Cuomo declares gun violence in New York a disaster emergency

ROCHESTER, N.Y. (WHEC) — Gov. Andrew Cuomo issued the first-in-the-nation executive order, declaring gun violence in New York a disaster emergency.

The executive order will allow the state to address the gun violence crisis by providing the necessary resources to combat the issue, the governor said. The seven-point plan includes $138.7 million in intervention, prevention, and jobs programs to engage at-risk youth and get young people off the streets.

"If you look at the recent numbers, more people are now dying from gun violence and crime than COVID," Cuomo said Tuesday. "This is a national problem but someone has to step up and address this problem because our future depends on it."

Thirty-eight people have been murdered in Rochester so far this year, surpassing the city’s yearly average for homicides.

Cuomo said immediate efforts to stop the ongoing gun violence statewide will focus on the following seven areas:

1. Treat gun violence like the emergency public health issue it is

The new Office of Gun Violence Prevention will be overseen by the New York State Department of Health. A task force of representatives from various state agencies will work to ensure that state and local programs are advancing unified gun violence prevention strategies.

2. Target hotspots with data and science

Cuomo said police departments from across the state will be polled weekly by the Division of Criminal Justice Services for incident-level data on shootings so the Office of Gun Violence Prevention can identify and track hotspots and direct resources where needed.

Initial hot spots include New York City, Albany, Buffalo, Syracuse, and Long Island. View maps of hot spots here.

3. Positive engagement for at-risk youth

According to the governor’s office, summer job programs decrease the likelihood of young people being involved in gun violence by 45%. To help get young people off the streets, the state will invest $76 million to create jobs and community activities for at-risk youth.

Businesses are encouraged to make jobs available online. Salaries for these job opportunities will be paid for by the state. Locally, RochesterWorks! participates in the New York State Summer Youth Employment Program.

4. Break the cycle of escalating violence

The state will create a new hospital-based violence intervention program in hotspot communities, which Cuomo says enables "street outreach workers to respond to shooting victims directly, connect victims and their families to wrap-around support services, and deescalate conflicts and retaliation."

5. Get illegal guns off the streets

Despite New York having the strongest gun safety laws in the country, the governor’s office says 74% of guns used in criminal activity were purchased out of the state. To combat this, a new Gun Trafficking Interdiction Unit within the New York State Police will be created.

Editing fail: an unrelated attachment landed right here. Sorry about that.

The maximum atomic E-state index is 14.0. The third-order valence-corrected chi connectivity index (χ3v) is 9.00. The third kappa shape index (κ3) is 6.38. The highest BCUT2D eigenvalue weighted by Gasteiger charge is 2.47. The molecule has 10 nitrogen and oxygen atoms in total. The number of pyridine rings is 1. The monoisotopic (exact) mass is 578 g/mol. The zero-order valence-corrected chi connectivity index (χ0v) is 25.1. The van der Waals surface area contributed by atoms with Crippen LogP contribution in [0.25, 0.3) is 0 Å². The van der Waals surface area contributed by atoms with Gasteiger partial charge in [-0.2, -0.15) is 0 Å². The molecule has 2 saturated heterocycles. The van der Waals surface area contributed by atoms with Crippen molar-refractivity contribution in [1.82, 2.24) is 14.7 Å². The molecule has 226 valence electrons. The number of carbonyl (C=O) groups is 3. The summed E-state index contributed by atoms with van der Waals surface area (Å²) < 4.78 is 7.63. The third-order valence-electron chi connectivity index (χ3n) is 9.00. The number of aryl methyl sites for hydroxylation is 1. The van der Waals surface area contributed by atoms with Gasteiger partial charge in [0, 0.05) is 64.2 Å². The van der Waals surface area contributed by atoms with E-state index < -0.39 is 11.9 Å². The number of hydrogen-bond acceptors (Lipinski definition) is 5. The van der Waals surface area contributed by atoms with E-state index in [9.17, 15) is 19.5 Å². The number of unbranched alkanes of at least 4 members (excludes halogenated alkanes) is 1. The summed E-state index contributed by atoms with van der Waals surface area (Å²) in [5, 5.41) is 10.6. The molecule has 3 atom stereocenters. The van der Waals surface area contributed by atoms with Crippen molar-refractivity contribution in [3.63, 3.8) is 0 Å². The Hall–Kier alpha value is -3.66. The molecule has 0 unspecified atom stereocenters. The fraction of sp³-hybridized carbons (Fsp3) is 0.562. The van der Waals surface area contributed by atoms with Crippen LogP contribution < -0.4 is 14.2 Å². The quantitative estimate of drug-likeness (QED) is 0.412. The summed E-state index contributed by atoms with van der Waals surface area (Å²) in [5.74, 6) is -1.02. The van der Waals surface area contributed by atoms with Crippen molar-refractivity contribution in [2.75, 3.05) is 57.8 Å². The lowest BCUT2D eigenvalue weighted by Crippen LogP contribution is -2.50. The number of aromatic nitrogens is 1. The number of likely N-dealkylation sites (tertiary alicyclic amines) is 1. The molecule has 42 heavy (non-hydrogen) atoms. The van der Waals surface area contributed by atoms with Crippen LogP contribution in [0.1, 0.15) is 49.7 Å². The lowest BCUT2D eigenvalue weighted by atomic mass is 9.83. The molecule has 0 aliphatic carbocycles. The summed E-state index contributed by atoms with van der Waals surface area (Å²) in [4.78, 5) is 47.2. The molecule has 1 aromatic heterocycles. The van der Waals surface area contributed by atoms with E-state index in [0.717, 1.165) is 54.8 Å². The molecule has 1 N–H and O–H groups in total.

6. Keep guns out of the hands of dangerous people

Cuomo signed legislation Tuesday that prevents anyone with an active warrant from buying a gun in New York state.

7. Rebuild the police-community relationship

Data shows that when community trust for the police is low, 911 calls and regular patrols decrease while gun violence and crimes rates increase, the governor’s office said. A new portal of statewide police reform plans aims to encourage jurisdictions to learn from each other.

"Gun violence and crime should be the top priority for every mayor in this state because every city has been affected by it," Cuomo said.

Clay Harris, founder of Uniting and Healing Through Hope of Monroe County, says while the governor’s seven-point plan is a good start, gun violence was in Rochester long before the COVID-19 pandemic.

"So, it’s really about time we got a declaration of emergency to save lives when this pandemic has been going on for decades," Harris said.

The Urban League of Rochester’s Charisma Travis tells News10NBC she hopes to see some positive results from the governor’s plan.

"With violence increasing in Rochester, you know, I just, as you know, a bullet has no name," Travis said. "I just want the best, not just for our youth, but our community in general."

Meanwhile, community organizations like Action for a Better Community (ABC) are doing what they can to keep at-risk youth away from violence through summer employment programs. One program offered by ABC with the help of RochesterWorks! teaches participants the art of creating a short film.

"So, they get to work. It’s usually six weeks out of the summer. This year we’re condensing it into five weeks for 24 hours a week," ABC’s Youth Services Director Diane Bardeen said. "They get paid minimum wage, and we’re also partnering…the location is at the Rochester Public Library. So, they get to use all the facilities there."